Scepticism regarding the need for immediate and massive action against carbon emissions is a sickness of societies and individuals which needs to be "treated", according to an Oregon-based professor of "sociology and environmental studies". Professor Kari Norgaard compares the struggle against climate scepticism to that against racism and slavery in the US South.
Prof Norgaard holds a BSc in biology and a Master's degree and a PhD in sociology, which by our calculations means since leaving school she's managed to spend at least eight years without having to get a proper job. "Over the past ten years I have published and taught in the areas of environmental sociology, gender and environment, race and environment, climate change, sociology of culture, social movements and sociology of emotions," she says. Oh. OK, that's all right, then.
She is in London at the moment for the "Planet Under Pressure" conference, where she presented a paper on Wednesday dealing with how best to do away with the evil of scepticism and get the human race to focus all its efforts on saving the planet.
According to her Oregon university pre-conference statement, “resistance at individual and societal levels must be recognized and treated ...”, "this kind of cultural resistance to very significant social threat is something that we would expect in any society facing a massive threat".
Professor Norgaard considers that academics such as herself must stand shoulder to shoulder with the actual real climate scientists who know some maths, in an effort to change society and individuals for their own good.
This is Kari – “She has a great sense of
humour and keeps us all in stitches by
slipping away from her nurses”, said
her fiancé, Cash
Kari Norgaard's email address is email@example.com. We just used it to write and ask if while she's in the UK she might like to come up and play with our collection of Beanie Babies. She looks as though she'd appreciate them as much as we do.
Actually Kari is saying nothing new, simply regurgitating something that was suggested almost exactly a year ago. Pyschologists in the UK and the USA called for a new "science of communicating science" to be deployed in order to deal with the fact that public concern over global warming has plunged.
"We need to move on from a sterile debate about whether global warming is happening or not," said Professor Nick Pidgeon of Cardiff University. “The public believe they have the right to make up their own minds, so we need to find a way of convincing them to think what we tell them”.
Pidgeon and his fellow psychologist Baruch Fischhoff Carnegie Mellon University said that climate scientists should ally themselves with psychologists and others from the "social and decision sciences" so as to change the public's mind and motivate global action. They indicated that modern psychological methods could help mainstream climate scientists to be much more persuasive than they currently are. They wrote: “Recent advances in behavioural and decision science also tell us that emotion is an integral part of our thinking, perceptions and behaviour, and can be essential for making well-judged decisions ... emotion creates the abiding commitments needed to sustain action on difficult problems, such as climate change ... appropriately framed emotional appeals can motivate action, given the right supporting conditions (in particular a sense of personal vulnerability, viable ways to act, feelings of personal control and the support of others)”.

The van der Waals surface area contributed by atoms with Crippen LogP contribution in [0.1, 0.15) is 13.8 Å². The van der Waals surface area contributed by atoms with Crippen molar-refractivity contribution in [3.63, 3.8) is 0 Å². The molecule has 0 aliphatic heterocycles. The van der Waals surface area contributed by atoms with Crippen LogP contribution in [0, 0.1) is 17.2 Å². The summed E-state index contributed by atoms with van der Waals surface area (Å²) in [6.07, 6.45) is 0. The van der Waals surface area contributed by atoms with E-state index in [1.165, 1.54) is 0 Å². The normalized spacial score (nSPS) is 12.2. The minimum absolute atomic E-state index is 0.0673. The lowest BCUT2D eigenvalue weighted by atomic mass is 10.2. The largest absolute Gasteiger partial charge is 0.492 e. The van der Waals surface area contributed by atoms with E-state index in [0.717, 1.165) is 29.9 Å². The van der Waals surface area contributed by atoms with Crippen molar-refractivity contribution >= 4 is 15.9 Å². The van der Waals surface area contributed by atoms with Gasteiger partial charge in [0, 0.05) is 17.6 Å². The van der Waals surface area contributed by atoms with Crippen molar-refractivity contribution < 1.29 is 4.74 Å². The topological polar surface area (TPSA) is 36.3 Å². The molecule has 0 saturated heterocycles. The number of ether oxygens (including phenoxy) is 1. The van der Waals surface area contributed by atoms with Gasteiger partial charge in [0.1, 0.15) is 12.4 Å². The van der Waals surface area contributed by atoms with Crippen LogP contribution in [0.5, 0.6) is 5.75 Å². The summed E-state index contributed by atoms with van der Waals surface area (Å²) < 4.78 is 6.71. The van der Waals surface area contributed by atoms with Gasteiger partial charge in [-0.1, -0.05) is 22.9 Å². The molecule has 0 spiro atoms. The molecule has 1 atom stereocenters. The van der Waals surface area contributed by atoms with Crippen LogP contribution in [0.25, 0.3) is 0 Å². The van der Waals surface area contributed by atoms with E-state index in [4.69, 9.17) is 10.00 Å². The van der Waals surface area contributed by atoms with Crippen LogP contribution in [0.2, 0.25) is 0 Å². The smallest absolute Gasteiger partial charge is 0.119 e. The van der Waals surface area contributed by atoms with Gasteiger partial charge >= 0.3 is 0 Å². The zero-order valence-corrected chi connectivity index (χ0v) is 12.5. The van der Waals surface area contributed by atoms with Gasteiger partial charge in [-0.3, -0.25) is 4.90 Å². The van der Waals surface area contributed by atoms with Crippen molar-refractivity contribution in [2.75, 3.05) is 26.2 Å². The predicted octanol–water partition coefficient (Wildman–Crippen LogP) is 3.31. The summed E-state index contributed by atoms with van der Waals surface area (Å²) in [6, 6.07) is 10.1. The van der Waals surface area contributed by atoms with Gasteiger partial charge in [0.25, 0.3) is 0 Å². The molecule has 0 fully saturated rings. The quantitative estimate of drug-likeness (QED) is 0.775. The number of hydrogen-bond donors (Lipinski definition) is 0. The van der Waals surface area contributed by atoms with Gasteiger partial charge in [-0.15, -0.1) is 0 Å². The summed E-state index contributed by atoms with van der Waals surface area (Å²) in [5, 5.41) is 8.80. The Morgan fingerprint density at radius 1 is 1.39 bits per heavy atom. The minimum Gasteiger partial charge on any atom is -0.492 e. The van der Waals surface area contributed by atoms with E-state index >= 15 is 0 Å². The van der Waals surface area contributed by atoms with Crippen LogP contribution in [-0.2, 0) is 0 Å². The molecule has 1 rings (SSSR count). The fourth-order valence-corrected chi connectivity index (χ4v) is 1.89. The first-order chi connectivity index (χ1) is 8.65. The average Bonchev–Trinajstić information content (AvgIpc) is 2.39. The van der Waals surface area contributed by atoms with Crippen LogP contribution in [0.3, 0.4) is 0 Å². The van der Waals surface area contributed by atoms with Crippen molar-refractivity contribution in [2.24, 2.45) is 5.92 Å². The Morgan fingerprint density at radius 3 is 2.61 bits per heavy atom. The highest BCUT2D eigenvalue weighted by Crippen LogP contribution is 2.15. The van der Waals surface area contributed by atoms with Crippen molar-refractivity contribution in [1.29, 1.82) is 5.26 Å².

In order to generate these emotions in the public, Fischhoff and Pidgeon suggested the creation of special cross-disciplinary teams comprised of "climate and other experts, decision scientists, social and communications specialists, and programme designers", which would have the useful by-product of a great many cushy jobs for scientists and academics to earn good money at the public expense without doing anything most of us would recognise as work.
The two suggested that these teams would be large and well-funded (surprise!), along the lines of the RAND Corporation in the States. In the UK, the Tyndall Centre for Climate Change Research would be a good basis to start from, but it would need to develop "a major focus on communication and decision-making research". With the aid of their special teams of advisers and decision scientists and communications experts, the climate scientists would avoid falling into obvious traps and perhaps alienating the very public they seek to win over.
“Alienating the public”? God forbid.
Bastards. Idle bastards, who think they can cheat and bully us into keeping them in indolent comfort while our domestic economy stagnates and our standard of living drips into the pan.
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